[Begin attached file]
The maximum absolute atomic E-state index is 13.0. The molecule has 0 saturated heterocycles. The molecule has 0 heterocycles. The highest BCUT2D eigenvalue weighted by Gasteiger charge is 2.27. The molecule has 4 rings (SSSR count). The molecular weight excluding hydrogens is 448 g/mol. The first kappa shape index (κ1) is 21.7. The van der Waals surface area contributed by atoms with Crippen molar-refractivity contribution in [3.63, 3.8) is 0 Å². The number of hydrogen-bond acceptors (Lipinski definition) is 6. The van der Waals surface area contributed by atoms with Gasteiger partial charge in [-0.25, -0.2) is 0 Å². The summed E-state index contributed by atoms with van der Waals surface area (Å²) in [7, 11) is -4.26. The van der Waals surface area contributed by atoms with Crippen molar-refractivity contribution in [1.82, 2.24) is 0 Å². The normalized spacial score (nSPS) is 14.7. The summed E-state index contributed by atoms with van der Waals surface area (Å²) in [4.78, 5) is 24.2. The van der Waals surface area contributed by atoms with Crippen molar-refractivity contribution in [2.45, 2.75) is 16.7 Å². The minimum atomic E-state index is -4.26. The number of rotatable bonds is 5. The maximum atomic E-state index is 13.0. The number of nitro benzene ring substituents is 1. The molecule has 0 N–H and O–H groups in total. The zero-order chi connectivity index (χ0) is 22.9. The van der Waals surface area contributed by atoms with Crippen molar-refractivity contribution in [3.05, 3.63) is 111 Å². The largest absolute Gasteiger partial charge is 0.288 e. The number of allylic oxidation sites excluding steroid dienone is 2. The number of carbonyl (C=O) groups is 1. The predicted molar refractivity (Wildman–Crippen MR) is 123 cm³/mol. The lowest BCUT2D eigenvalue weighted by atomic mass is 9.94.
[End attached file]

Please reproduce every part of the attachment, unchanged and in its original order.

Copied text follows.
The maximum absolute atomic E-state index is 13.0. The molecule has 0 saturated heterocycles. The molecule has 0 heterocycles. The highest BCUT2D eigenvalue weighted by Gasteiger charge is 2.27. The molecule has 4 rings (SSSR count). The molecular weight excluding hydrogens is 448 g/mol. The first kappa shape index (κ1) is 21.7. The van der Waals surface area contributed by atoms with Crippen molar-refractivity contribution in [3.63, 3.8) is 0 Å². The number of hydrogen-bond acceptors (Lipinski definition) is 6. The van der Waals surface area contributed by atoms with Gasteiger partial charge in [-0.25, -0.2) is 0 Å². The summed E-state index contributed by atoms with van der Waals surface area (Å²) in [7, 11) is -4.26. The van der Waals surface area contributed by atoms with Crippen molar-refractivity contribution in [1.82, 2.24) is 0 Å². The normalized spacial score (nSPS) is 14.7. The summed E-state index contributed by atoms with van der Waals surface area (Å²) in [4.78, 5) is 24.2. The van der Waals surface area contributed by atoms with Crippen molar-refractivity contribution in [2.45, 2.75) is 16.7 Å². The minimum atomic E-state index is -4.26. The number of rotatable bonds is 5. The maximum atomic E-state index is 13.0. The number of nitro benzene ring substituents is 1. The molecule has 0 N–H and O–H groups in total. The zero-order chi connectivity index (χ0) is 22.9. The van der Waals surface area contributed by atoms with Crippen molar-refractivity contribution in [3.05, 3.63) is 111 Å². The largest absolute Gasteiger partial charge is 0.288 e. The number of allylic oxidation sites excluding steroid dienone is 2. The number of carbonyl (C=O) groups is 1. The predicted molar refractivity (Wildman–Crippen MR) is 123 cm³/mol. The lowest BCUT2D eigenvalue weighted by atomic mass is 9.94.